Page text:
June 2020 Update: 

The ACLU-DC stands in solidarity with those who are exercising their First Amendment rights to protest racial injustice in the District and in the nation as whole. In response to recent actions by the Mayor, the ACLU-DC offers a few additional words of caution and information for demonstrators in D.C.

First, be aware of any curfew orders that have been issued by the Mayor. If there’s a curfew in place, you can be fined or arrested for not obeying it.

Second, National Guard troops are subject to the same constitutional rules as other law enforcement. As with other law enforcement agencies, if someone is violating your rights, try to figure out what law enforcement agency that officer works for. 

See more detailed information about your rights in the demonstration guide we created in collaboration with Black Lives Matter DC, BYP100, DC-NLG, #KeepDC4Me, Stop Police Terror Project DC, and Law 4 Black Lives DC.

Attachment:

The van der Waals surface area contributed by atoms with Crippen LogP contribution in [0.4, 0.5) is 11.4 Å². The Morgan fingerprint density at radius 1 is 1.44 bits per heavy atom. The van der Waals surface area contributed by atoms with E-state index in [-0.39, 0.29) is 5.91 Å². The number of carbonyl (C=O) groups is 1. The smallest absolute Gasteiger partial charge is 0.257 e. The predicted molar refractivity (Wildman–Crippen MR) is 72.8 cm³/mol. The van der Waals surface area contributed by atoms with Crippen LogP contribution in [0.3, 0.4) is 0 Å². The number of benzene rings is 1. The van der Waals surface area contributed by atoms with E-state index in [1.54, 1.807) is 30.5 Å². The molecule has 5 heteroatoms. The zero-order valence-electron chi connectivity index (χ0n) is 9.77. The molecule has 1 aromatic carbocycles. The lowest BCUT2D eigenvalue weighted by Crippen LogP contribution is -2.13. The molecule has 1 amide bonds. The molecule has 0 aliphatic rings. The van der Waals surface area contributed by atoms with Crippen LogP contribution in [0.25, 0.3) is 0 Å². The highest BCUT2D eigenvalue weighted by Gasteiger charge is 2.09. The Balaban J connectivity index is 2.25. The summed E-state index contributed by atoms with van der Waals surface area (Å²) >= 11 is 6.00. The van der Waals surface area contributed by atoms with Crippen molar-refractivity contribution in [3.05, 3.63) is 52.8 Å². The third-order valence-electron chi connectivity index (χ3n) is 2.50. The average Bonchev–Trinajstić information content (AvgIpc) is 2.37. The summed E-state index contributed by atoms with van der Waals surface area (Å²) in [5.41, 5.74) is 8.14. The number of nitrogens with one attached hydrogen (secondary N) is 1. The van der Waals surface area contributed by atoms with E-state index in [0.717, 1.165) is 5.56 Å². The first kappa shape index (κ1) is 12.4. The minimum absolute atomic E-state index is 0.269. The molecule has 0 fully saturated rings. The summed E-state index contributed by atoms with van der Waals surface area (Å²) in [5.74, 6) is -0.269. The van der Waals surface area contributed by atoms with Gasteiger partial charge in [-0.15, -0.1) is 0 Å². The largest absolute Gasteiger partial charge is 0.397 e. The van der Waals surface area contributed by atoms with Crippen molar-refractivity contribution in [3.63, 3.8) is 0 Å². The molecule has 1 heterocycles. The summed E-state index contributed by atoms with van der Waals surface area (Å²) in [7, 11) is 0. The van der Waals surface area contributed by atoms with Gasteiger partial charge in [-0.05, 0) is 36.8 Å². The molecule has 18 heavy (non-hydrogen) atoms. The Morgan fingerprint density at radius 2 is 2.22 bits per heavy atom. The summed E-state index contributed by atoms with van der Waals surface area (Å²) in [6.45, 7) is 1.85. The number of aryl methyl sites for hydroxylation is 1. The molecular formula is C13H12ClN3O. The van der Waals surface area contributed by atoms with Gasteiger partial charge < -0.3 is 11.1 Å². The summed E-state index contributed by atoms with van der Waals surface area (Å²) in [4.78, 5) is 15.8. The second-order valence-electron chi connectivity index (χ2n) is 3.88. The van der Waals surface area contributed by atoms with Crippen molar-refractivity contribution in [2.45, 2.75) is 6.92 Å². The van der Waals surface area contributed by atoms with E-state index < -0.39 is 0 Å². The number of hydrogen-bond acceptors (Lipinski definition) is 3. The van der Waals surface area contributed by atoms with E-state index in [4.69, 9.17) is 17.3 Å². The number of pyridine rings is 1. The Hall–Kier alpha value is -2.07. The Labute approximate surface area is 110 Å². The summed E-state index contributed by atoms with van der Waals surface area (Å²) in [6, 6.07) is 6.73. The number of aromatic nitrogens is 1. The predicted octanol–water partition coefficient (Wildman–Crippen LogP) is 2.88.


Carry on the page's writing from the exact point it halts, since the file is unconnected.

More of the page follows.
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The First Amendment to the U.S. Constitution protects “the freedom of speech” as well as “the right of the people peaceably to assemble.” So you have a constitutional right to demonstrate. Police in D.C. generally understand and respect that right. People demonstrate here every day, and arrests are rare, except for people who decide to risk arrest. Still, it pays to be prepared. This guide can help. 

Download the guide [here.]

Download [this version] to print at home as a double-sided pamphlet 


La Primera Enmienda a la Constitución estadounidense protege "la libertad de expresión", así como "el derecho del pueblo a reunirse en asamblea pacífica". De modo que usted tiene un derecho constitucional a manifestarse. En general, la policía del Distrito de Columbia entiende y respeta ese derecho. La gente se manifiesta a diario aquí, y las detenciones son poco comunes, excepto para quienes deciden arriesgarse a que los arresten. No obstante, es bueno estar preparado, y esta guía puede ayudar.

Para ver la guía en Español, haga clic aquí